Gove seeks more powers to take 'lost souls' into care


Radical moves to make it easier to take children into care to avoid them joining an "educational underclass" of "lost souls" are being demanded by the Education Secretary Michael Gove.

Action was necessary to stop them joining gangs and ending up in prison, he said in his first speech in the wake of this summer's riots. He also ordered a review of sanctions against truants and their parents.

He promised to introduce measures to make it easier to take children into care or be adopted or fostered by parents who would have them "enfolded in love". The response to Mr Gove's speech was muted last night – largely because teachers and social carers were waiting to see more proposals behind the rhetoric.

One of the major problems identified by ministers in the past has been the low educational attainment of children taken into care – suggesting that care is not a panacea for improving their prospects.

Headteachers, too, have baulked at the suggestion that parents should be taken to court over their children's truancy, preferring to try to reach agreement with them to attend good-parenting classes.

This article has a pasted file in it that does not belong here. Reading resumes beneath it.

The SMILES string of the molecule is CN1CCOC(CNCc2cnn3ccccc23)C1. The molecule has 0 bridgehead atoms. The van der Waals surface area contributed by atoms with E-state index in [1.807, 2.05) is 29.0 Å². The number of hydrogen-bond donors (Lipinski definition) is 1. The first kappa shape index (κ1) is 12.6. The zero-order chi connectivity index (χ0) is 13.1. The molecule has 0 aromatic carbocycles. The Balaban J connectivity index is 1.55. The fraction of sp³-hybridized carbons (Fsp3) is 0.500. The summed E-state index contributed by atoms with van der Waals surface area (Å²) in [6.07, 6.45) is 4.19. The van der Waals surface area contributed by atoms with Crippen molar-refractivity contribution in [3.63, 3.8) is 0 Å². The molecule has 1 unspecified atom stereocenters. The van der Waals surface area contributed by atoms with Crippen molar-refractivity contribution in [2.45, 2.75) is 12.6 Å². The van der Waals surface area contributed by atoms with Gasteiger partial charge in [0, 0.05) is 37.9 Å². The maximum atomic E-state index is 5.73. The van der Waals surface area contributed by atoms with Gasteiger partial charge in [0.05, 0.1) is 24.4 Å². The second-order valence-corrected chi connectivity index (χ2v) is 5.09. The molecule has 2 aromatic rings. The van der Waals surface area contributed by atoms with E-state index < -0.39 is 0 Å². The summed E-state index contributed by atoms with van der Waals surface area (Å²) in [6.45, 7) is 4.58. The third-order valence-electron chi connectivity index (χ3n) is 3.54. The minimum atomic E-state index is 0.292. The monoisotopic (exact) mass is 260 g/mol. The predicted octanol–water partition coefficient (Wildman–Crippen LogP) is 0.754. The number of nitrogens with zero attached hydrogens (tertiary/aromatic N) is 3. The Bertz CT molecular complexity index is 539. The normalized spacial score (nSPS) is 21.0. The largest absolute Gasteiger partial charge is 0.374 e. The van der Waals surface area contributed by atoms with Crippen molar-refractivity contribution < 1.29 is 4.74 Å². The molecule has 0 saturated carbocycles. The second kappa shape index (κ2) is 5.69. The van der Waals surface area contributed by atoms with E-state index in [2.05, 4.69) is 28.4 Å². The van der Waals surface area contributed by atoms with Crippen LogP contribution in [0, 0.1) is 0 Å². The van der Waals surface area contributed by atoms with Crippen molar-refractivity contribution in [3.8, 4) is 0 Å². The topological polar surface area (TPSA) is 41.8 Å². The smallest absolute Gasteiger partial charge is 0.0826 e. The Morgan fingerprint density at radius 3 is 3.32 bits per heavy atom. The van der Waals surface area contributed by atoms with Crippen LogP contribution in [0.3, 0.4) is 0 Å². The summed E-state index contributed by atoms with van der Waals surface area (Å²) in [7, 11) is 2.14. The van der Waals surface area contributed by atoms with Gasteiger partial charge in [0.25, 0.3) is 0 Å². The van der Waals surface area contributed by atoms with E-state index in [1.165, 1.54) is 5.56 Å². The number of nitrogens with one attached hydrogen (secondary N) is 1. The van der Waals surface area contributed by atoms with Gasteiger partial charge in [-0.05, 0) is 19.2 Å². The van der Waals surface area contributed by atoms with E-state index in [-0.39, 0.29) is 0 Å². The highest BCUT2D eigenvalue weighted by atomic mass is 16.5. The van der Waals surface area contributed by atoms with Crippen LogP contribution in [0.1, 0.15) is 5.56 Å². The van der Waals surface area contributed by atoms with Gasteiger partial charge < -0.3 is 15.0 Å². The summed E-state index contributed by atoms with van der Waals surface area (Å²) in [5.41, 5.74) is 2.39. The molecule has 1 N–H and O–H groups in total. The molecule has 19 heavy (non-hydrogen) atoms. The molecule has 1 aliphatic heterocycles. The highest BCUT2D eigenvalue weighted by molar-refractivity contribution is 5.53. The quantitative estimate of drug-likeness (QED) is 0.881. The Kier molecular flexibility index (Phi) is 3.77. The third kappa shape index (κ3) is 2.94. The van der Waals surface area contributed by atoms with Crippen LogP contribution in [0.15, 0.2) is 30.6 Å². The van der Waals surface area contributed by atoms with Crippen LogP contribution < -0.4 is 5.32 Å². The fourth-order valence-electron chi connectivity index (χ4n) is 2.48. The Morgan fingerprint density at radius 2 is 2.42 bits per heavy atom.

Mr Gove, speaking at an academy school, said: "It is clear we need to be tougher on inadequate parents."

On truancy, he said he was setting up a taskforce of professionals headed by the Government's adviser on behaviour, Charlie Taylor, who has been headteacher of a unit for disruptive pupils, to look at the sanctions available to schools, the police and courts for tackling persistent absentees from the classroom.

"Many appear to shrug off fines and avoid existing sanctions, refusing to take responsibility for their actions," he said.

The taskforce would also investigate alternative means of providing education for young people excluded from school. "These young people are not in school for much of their teenage years – they are on the streets and on my conscience," he said. "It is from that underclass that gangs draw their recruits."

Mr Gove added that the levels of illiteracy in England were "shocking". The problem, he said, began in the early years with children arriving at school unable to learn.

He said he recognised that labelling children as members of a social "under-class" had "potentially controversial connotations".